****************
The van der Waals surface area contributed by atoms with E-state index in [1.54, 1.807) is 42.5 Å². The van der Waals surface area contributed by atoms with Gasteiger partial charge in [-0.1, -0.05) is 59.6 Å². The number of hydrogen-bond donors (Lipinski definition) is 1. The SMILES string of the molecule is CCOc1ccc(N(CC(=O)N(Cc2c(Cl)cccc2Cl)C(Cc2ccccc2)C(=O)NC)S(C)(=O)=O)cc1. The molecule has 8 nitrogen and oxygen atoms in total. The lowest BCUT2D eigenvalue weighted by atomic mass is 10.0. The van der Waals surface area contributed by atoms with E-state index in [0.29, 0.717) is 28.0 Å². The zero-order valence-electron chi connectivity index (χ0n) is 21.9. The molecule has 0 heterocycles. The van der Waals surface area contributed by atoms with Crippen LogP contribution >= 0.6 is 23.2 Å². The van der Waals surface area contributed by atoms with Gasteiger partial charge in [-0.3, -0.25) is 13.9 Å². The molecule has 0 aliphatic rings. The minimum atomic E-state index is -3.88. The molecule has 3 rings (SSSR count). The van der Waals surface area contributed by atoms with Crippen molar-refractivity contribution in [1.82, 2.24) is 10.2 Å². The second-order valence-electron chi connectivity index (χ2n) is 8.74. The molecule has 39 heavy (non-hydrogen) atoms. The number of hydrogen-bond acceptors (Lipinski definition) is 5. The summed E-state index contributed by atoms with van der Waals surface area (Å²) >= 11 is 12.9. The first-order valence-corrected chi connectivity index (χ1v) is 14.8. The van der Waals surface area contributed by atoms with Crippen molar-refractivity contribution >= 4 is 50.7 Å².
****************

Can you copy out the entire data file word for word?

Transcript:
The van der Waals surface area contributed by atoms with E-state index in [1.54, 1.807) is 42.5 Å². The van der Waals surface area contributed by atoms with Gasteiger partial charge in [-0.1, -0.05) is 59.6 Å². The number of hydrogen-bond donors (Lipinski definition) is 1. The SMILES string of the molecule is CCOc1ccc(N(CC(=O)N(Cc2c(Cl)cccc2Cl)C(Cc2ccccc2)C(=O)NC)S(C)(=O)=O)cc1. The molecule has 8 nitrogen and oxygen atoms in total. The lowest BCUT2D eigenvalue weighted by atomic mass is 10.0. The van der Waals surface area contributed by atoms with E-state index in [0.29, 0.717) is 28.0 Å². The zero-order valence-electron chi connectivity index (χ0n) is 21.9. The molecule has 0 heterocycles. The van der Waals surface area contributed by atoms with Crippen LogP contribution >= 0.6 is 23.2 Å². The van der Waals surface area contributed by atoms with Gasteiger partial charge in [-0.3, -0.25) is 13.9 Å². The molecule has 0 aliphatic rings. The minimum atomic E-state index is -3.88. The molecule has 3 rings (SSSR count). The van der Waals surface area contributed by atoms with Crippen molar-refractivity contribution in [1.82, 2.24) is 10.2 Å². The second-order valence-electron chi connectivity index (χ2n) is 8.74. The molecule has 39 heavy (non-hydrogen) atoms. The number of hydrogen-bond acceptors (Lipinski definition) is 5. The summed E-state index contributed by atoms with van der Waals surface area (Å²) >= 11 is 12.9. The first-order valence-corrected chi connectivity index (χ1v) is 14.8. The van der Waals surface area contributed by atoms with Crippen molar-refractivity contribution >= 4 is 50.7 Å².